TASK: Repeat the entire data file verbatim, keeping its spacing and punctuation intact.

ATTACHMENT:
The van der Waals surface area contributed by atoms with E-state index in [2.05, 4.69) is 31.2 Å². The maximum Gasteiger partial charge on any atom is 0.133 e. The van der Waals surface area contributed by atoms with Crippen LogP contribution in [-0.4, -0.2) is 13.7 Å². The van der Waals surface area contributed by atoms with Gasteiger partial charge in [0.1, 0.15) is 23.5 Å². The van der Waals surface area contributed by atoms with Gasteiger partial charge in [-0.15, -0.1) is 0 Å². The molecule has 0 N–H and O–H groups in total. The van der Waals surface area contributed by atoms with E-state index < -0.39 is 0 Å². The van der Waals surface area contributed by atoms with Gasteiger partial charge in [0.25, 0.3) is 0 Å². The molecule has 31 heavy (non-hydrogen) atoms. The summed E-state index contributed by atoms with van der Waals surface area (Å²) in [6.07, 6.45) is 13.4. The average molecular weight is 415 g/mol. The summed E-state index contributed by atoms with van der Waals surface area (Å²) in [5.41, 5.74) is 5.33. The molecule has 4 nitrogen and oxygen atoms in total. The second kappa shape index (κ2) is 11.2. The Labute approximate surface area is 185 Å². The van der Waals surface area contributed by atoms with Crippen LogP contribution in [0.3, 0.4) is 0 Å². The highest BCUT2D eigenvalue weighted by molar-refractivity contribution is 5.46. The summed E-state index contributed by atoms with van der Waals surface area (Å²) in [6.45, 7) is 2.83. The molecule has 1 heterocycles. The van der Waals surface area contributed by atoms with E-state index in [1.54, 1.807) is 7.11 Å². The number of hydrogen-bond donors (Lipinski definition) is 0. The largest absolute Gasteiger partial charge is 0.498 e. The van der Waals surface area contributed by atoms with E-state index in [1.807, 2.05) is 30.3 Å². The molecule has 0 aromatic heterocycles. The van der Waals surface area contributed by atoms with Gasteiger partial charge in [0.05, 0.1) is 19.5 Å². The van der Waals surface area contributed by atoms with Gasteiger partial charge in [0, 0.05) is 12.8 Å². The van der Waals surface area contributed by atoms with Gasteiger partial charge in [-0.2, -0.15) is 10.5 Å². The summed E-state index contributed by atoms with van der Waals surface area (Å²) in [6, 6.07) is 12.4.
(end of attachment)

The van der Waals surface area contributed by atoms with E-state index in [2.05, 4.69) is 31.2 Å². The maximum Gasteiger partial charge on any atom is 0.133 e. The van der Waals surface area contributed by atoms with Crippen LogP contribution in [-0.4, -0.2) is 13.7 Å². The van der Waals surface area contributed by atoms with Gasteiger partial charge in [0.1, 0.15) is 23.5 Å². The van der Waals surface area contributed by atoms with Gasteiger partial charge in [-0.15, -0.1) is 0 Å². The molecule has 0 N–H and O–H groups in total. The van der Waals surface area contributed by atoms with E-state index < -0.39 is 0 Å². The van der Waals surface area contributed by atoms with Gasteiger partial charge in [0.25, 0.3) is 0 Å². The molecule has 31 heavy (non-hydrogen) atoms. The summed E-state index contributed by atoms with van der Waals surface area (Å²) in [6.07, 6.45) is 13.4. The average molecular weight is 415 g/mol. The summed E-state index contributed by atoms with van der Waals surface area (Å²) in [5.41, 5.74) is 5.33. The molecule has 4 nitrogen and oxygen atoms in total. The second kappa shape index (κ2) is 11.2. The Labute approximate surface area is 185 Å². The van der Waals surface area contributed by atoms with Crippen LogP contribution in [0.3, 0.4) is 0 Å². The highest BCUT2D eigenvalue weighted by molar-refractivity contribution is 5.46. The summed E-state index contributed by atoms with van der Waals surface area (Å²) in [6.45, 7) is 2.83. The molecule has 1 heterocycles. The van der Waals surface area contributed by atoms with E-state index in [1.54, 1.807) is 7.11 Å². The number of hydrogen-bond donors (Lipinski definition) is 0. The largest absolute Gasteiger partial charge is 0.498 e. The van der Waals surface area contributed by atoms with E-state index in [1.807, 2.05) is 30.3 Å². The molecule has 0 aromatic heterocycles. The van der Waals surface area contributed by atoms with Gasteiger partial charge in [0.05, 0.1) is 19.5 Å². The van der Waals surface area contributed by atoms with Gasteiger partial charge in [0, 0.05) is 12.8 Å². The van der Waals surface area contributed by atoms with Gasteiger partial charge in [-0.2, -0.15) is 10.5 Å². The summed E-state index contributed by atoms with van der Waals surface area (Å²) in [6, 6.07) is 12.4.